The recent Court of Appeal decision in APVCO 19 Limited (and others) v HMT and Commrs HMRC 2015 EWCA Civ 648 has dismissed the taxpayers' attempts to apply for judicial review of the actions of the Treasury and HMRC when they introduced retrospective legislation in Finance Act 2013 blocking a particularly aggressive form of Stamp Duty Land Tax (SDLT) planning. In response to the repeated "abuses" of the SDLT regime (particularly with regard to "schemes" involving the claiming of so-called sub-sale relief) the Chancellor George Osborne specifically stated in the Budget in March 2013, that "he would not hesitate to move swiftly without notice and retrospectively if inappropriate ways around the new SDLT rules were found", a position which was confirmed in the 2013 Budget note. The taxpayers' SDLT planning arrangement was notified (under the Disclosure of Tax Avoidance Scheme Rules) on 22 April 2013 (after the Budget) and so in June the Government announced (having taken legal advice from HMRC) that it would make retrospective amendments to the legislation to put it beyond doubt that a particular type of sub-sale scheme did not work.
This case involved an appeal from the High Court, where the taxpayers had unsuccessfully sought leave to apply for judicial review of the actions taken by the executive. Specifically, it was argued that the retrospective legislation was in breach of the taxpayers' rights under the European Convention on Human Rights (ECHR) under Article 1, relating to the protection of property and Article 6, the right to a fair trial. The taxpayers in particular relied heavily on the Government's "Tackling Tax Avoidance" Protocol from 2011, which stated that unscheduled announcements would only be appropriate in wholly exceptional circumstances. Lord Justice Vos delivered the main judgement for the Court of Appeal. He considered first that the ECHR was not in point at all, on the basis that no property of the taxpayers had been interfered with. Second, Lord Justice Vos held that, even if the ECHR was in point, the legislative changes had been lawful, being neither unforeseeable (given the very public pronouncements) nor arbitrary, and were proportionate.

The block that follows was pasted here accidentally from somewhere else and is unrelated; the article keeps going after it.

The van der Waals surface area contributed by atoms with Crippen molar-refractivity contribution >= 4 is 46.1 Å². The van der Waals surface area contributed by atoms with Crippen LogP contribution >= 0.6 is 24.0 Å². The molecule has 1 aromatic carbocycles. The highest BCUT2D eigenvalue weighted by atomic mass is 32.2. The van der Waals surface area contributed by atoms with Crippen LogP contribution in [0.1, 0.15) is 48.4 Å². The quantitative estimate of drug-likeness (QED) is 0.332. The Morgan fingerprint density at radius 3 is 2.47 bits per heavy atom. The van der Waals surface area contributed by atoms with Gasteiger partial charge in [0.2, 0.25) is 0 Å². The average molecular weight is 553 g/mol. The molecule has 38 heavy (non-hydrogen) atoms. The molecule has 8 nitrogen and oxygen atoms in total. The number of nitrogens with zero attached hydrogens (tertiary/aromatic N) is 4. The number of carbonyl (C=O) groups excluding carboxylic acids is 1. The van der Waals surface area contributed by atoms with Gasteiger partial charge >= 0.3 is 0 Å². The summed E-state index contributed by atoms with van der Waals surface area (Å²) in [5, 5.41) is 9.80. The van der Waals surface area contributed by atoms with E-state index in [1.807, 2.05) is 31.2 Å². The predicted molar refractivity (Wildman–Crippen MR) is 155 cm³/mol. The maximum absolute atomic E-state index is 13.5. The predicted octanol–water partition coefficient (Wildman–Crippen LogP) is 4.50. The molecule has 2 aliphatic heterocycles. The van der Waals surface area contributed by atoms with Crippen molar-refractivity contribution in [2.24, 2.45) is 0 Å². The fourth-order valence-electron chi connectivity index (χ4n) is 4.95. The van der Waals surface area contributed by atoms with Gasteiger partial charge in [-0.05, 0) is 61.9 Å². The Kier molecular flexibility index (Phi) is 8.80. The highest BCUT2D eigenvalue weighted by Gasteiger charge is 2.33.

It is perhaps unsurprising that the Court of Appeal had little sympathy with the taxpayers' arguments in this case that their human rights had been breached by this retrospective legislation. The Government at the time could not have been much clearer about what it would do if it came across aggressive SDLT avoidance. Taxpayers should be aware that retrospective legislation will be permitted by the courts where appropriate, particularly where the Government has issued a clear "keep of the grass" warning.